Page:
Nest Protect is not supported! This is my favorite smart home device just because when the battery runs out it can tell you which one to change. It's worth almost any amount of money to not spend several hours figuring out where in the house the omnidirectional smoke detector chirp is coming from. But for some reason Google Home doesn't integrate with Google Nest Protect so you need to keep the Nest app as well. Understandable, they only have several tens of thousands of engineers.

So they nailed the camera experience at least, right? Nope. In Nest there are about a hundred settings to play with. In Google Home you can change the name of the camera. In Nest you can scroll through all of your recorded history. In Google Home, despite specifically paying for the plan with 10 days of history you can't. It has a pre-Alpha feel to it. Good for a 'hey, we got the skeleton of an app thrown together' kind of internal demo but it feels like they probably should have added the things you've paid for before shipping it to anyone, let alone bribing them to go through a feature shredding 'migration' process.

My smart home ambitions are not that great. I had a nice little setup that switched some lights on and off around dawn and dusk, but Philips end-of-lifed the bridge and I'm not about to buy a new one. I had some fun making dropcam timelapses but Google broke the public cam URL. And thank goodness I didn't get the alarm system.

Lesson (eventually) learned. The only new smart home devices I'll install are the ones that I build myself.

(Related: Capture DropCam (Nest Cam) frames to Google Drive; Export Google Fit Daily Steps, Weight and Distance to a Google Sheet; Chromecast won't connect to wifi - finally found the fix)

(You might also like: West Portal Halloween; Stormy; Time Lapse Settings for GVM GR-80QD and GR-120QD Motorized Sliders)

(All Etc Posts)

Securing the Internet of Things

Updated on Wednesday, February 22, 2017

Securing the Internet of Things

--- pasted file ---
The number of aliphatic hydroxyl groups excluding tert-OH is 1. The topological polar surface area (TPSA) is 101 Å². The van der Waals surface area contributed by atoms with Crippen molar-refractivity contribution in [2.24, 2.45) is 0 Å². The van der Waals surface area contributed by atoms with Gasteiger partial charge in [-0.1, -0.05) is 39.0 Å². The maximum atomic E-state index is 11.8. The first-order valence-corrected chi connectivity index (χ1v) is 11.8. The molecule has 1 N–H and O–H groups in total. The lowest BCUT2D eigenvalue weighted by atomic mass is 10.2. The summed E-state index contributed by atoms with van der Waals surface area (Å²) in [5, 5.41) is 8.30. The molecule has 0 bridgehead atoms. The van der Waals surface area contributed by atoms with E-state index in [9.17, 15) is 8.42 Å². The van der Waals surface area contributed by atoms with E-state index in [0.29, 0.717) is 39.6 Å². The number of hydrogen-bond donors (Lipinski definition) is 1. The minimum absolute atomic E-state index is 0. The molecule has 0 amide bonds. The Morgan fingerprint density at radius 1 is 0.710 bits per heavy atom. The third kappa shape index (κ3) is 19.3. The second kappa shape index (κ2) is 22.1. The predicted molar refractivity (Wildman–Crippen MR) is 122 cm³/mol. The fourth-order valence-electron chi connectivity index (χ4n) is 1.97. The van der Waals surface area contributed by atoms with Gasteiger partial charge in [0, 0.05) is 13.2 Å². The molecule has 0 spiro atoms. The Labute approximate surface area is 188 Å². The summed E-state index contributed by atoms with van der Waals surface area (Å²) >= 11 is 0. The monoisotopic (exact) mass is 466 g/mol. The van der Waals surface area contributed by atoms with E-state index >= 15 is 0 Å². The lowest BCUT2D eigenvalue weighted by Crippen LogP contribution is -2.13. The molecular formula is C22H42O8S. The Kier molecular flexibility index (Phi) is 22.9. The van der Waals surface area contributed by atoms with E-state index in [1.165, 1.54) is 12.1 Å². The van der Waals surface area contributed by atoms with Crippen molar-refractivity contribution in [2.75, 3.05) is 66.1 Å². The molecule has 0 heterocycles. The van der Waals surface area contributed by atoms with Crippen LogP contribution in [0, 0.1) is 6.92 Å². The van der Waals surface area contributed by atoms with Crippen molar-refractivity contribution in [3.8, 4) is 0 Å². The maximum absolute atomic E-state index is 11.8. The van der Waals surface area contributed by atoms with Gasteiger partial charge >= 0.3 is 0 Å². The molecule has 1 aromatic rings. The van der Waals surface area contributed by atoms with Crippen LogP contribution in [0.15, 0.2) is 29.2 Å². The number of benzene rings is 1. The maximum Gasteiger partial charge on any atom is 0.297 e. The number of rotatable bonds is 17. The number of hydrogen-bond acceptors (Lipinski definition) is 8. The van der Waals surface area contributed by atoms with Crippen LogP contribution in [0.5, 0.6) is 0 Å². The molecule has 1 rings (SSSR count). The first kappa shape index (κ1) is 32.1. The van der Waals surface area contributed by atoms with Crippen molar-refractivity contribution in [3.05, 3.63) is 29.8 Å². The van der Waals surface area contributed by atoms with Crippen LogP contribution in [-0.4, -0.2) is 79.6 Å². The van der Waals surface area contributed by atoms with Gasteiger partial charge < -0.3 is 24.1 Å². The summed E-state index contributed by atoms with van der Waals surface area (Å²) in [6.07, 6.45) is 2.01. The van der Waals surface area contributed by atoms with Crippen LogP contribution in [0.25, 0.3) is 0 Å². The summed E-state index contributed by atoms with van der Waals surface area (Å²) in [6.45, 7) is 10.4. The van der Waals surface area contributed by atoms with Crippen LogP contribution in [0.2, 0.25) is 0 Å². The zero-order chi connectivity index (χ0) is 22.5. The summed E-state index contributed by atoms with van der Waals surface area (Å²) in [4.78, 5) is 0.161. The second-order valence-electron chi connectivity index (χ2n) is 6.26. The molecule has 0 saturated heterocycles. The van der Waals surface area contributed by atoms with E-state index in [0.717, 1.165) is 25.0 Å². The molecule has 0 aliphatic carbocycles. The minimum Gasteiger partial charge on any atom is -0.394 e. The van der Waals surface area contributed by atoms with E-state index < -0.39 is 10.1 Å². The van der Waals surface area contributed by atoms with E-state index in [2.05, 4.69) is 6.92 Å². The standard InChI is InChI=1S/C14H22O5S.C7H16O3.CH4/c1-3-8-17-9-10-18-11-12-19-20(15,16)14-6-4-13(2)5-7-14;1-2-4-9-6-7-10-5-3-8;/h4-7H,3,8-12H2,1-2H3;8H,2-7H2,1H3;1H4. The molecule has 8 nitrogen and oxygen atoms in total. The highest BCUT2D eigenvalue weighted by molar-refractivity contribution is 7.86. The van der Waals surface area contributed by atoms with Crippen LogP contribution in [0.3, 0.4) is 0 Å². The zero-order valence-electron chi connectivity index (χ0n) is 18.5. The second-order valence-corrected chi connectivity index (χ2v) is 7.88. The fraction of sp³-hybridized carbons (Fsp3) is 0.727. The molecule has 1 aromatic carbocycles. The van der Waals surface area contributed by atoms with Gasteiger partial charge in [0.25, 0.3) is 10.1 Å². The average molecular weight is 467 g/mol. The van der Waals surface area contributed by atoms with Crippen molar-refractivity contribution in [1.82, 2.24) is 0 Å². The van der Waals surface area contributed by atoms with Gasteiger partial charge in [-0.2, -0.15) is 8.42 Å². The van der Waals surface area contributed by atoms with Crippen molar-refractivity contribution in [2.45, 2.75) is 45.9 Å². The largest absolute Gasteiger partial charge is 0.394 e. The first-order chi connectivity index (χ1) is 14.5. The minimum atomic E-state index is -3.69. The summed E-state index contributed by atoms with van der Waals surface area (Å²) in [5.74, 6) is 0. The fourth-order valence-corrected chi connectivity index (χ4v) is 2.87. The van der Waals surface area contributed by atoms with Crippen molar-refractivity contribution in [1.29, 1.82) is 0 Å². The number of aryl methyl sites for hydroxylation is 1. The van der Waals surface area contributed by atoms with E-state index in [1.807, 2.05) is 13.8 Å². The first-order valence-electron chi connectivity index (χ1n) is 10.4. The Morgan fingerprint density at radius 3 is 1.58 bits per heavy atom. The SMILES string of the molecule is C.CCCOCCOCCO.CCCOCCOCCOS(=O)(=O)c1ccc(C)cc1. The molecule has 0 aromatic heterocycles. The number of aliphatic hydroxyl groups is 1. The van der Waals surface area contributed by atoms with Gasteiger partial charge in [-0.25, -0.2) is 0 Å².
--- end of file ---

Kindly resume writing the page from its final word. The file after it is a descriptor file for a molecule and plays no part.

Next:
We can’t trust manufactures to build secure connected devices and so routers need to be updated to solve this problem once per network.

The distributed denial of service (DDOS) attack on Friday, October 21 was apparently caused by dodgy webcams. But next time it will be Nest or Alexa or Hue - not picking on Google, Amazon or Philips specifically here, those just happen to be the IOT devices currently plugged into my home network. My washing machine and drier would be as well but fortunately LG’s dismal app has saved me from myself by not working for toffee. Oh, I have some DropCams too. And my car is connected. The next attack will probably just come from me.

My fix: update routers to sandbox these devices. A Nest thermostat can only talk to nest.com. If it wants to DDOS Reddit too bad, no connection allowed no matter how badly the device is compromised.

When a new device is connected the router looks it up (MAC address registry?) and then puts it in the appropriate sandbox.

If Nest needs to connect to weather.gov to check the forecast then Google would need to proxy this via nest.com. If the device goes bad it’s only got one domain to attack (so there’s a pretty good incentive for the manufacturer to make sure it doesn’t).

The only downside is new routers or new router firmware. Given the current state of IOT I’d buy one.

As usual if any of my billionaire investor readers are interested get in touch.

(Related: Staying Chrome?; Leaving the Nest; Chromecast won't connect to wifi - finally found the fix)

(You might also like: Baby Yellow Spiders; Storm builds over Lassen Peak (Timelapse); Support SHIELD–a small measure of patent sanity)

(All Marketing Posts)